Pseudorandom function family


Pseudorandom function family

In cryptography, a pseudorandom function family, abbreviated PRF, is a collection of efficiently-computable functions which emulate a random oracle in the following way: No efficient algorithm can distinguish (with significant advantage) between a function chosen randomly from the PRF family and a random oracle (a function whose outputs are fixed completely at random). Pseudorandom functions are vital tools in the construction of cryptographic primitives, especially secure encryption schemes.

Pseudorandom functions are not to be confused with pseudorandom generators (PRGs). The guarantee of a PRG is that a "single" output appears random if the input was chosen at random. On the other hand, the guarantee of a PRF is that "all its outputs" appear random, regardless of how the corresponding inputs were chosen, as long as the "function" was drawn at random from the PRF family.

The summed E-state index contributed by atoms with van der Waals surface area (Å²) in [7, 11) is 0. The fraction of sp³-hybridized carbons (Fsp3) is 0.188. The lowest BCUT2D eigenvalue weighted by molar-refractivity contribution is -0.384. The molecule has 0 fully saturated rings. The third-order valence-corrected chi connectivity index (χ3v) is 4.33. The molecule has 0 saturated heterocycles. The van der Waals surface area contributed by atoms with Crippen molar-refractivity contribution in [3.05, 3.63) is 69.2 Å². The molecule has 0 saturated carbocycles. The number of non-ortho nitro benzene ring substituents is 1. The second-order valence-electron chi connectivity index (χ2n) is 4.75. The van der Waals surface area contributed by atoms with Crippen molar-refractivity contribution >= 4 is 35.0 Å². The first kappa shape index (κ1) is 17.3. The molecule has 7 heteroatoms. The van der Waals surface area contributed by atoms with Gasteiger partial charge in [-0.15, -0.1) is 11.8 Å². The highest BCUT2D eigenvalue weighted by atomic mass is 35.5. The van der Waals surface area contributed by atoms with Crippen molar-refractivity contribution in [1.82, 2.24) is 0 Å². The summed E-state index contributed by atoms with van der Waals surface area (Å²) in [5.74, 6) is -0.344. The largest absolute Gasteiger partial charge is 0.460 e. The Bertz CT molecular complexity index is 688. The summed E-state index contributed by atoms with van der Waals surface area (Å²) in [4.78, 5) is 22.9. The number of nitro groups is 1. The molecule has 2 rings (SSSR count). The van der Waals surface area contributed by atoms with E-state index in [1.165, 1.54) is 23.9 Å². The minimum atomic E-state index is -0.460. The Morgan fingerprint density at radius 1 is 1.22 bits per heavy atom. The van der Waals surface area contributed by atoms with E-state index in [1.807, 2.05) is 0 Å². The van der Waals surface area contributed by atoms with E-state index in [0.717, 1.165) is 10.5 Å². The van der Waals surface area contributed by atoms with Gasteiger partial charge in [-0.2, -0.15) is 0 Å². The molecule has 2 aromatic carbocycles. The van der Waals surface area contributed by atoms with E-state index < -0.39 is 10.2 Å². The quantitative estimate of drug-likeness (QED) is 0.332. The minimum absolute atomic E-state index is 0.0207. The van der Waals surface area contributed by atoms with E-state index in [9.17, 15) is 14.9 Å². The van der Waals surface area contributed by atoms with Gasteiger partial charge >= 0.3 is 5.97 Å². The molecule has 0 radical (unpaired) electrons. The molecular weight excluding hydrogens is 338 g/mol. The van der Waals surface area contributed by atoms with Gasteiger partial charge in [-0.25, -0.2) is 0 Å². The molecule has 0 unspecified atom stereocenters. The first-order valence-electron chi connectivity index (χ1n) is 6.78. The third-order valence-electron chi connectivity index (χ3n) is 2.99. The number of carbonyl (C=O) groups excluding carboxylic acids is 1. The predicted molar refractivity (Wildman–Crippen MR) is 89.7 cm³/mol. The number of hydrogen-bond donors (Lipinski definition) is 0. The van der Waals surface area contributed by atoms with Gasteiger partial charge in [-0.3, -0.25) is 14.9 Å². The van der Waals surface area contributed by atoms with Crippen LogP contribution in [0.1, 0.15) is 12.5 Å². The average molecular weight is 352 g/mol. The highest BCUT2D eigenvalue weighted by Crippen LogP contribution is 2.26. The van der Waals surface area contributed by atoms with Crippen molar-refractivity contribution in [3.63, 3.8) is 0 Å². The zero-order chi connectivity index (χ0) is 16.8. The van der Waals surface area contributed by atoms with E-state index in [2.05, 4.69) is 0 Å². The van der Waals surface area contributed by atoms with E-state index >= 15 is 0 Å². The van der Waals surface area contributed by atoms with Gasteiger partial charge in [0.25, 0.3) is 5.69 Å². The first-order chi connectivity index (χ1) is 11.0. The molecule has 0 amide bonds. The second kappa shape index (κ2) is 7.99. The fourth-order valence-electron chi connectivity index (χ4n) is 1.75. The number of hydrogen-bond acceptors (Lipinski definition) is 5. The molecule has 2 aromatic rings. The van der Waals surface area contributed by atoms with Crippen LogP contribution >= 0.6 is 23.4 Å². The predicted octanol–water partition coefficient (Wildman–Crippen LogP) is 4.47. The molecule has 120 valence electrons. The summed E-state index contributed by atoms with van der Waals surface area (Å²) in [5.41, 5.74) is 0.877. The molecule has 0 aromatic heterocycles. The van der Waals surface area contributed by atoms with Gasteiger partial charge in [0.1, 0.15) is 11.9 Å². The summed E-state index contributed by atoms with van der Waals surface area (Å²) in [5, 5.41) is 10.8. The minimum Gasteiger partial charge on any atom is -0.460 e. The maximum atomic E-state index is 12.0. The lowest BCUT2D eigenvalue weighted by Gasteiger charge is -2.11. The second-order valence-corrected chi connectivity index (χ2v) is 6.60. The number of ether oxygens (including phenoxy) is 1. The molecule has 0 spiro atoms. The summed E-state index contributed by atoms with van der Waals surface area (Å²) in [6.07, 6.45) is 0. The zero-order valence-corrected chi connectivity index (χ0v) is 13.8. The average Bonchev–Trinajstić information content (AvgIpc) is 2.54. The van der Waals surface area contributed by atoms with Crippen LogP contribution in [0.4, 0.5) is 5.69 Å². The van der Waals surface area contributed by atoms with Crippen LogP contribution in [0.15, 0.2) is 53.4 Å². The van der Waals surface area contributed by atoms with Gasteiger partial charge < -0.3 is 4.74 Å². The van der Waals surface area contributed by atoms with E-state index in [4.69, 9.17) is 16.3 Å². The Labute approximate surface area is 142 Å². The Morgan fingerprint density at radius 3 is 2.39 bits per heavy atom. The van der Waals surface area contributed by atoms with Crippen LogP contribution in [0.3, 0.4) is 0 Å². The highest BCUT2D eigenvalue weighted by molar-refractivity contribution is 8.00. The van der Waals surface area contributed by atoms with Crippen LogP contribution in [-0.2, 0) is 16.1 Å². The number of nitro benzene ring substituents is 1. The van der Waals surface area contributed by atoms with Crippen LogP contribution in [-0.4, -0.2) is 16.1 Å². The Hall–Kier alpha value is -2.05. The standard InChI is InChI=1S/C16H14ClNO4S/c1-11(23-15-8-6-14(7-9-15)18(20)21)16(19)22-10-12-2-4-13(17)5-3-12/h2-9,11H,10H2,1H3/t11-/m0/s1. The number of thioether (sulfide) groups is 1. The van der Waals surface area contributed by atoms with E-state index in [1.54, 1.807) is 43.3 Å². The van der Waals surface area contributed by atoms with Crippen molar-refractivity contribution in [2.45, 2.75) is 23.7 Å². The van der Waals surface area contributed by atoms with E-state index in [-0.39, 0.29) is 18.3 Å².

A pseudorandom function family can be constructed from any pseudorandom generator, using, for example, the construction given by Goldreich, Goldwasser, and Micali. [Oded Goldreich, Shafi Goldwasser, Silvio Micali (1986) "How to Construct Random Functions", "Journal of the ACM", vol.33, no.4, p.792-807. doi|10.1145/6490.6503; [http://theory.lcs.mit.edu/~cis/pubs/shafi/1986-jacm.pdf preprint] ; [http://www.math.weizmann.ac.il/~/oded/ggm.html web page and preprint] ]

ee also

*Pseudorandom permutation

References


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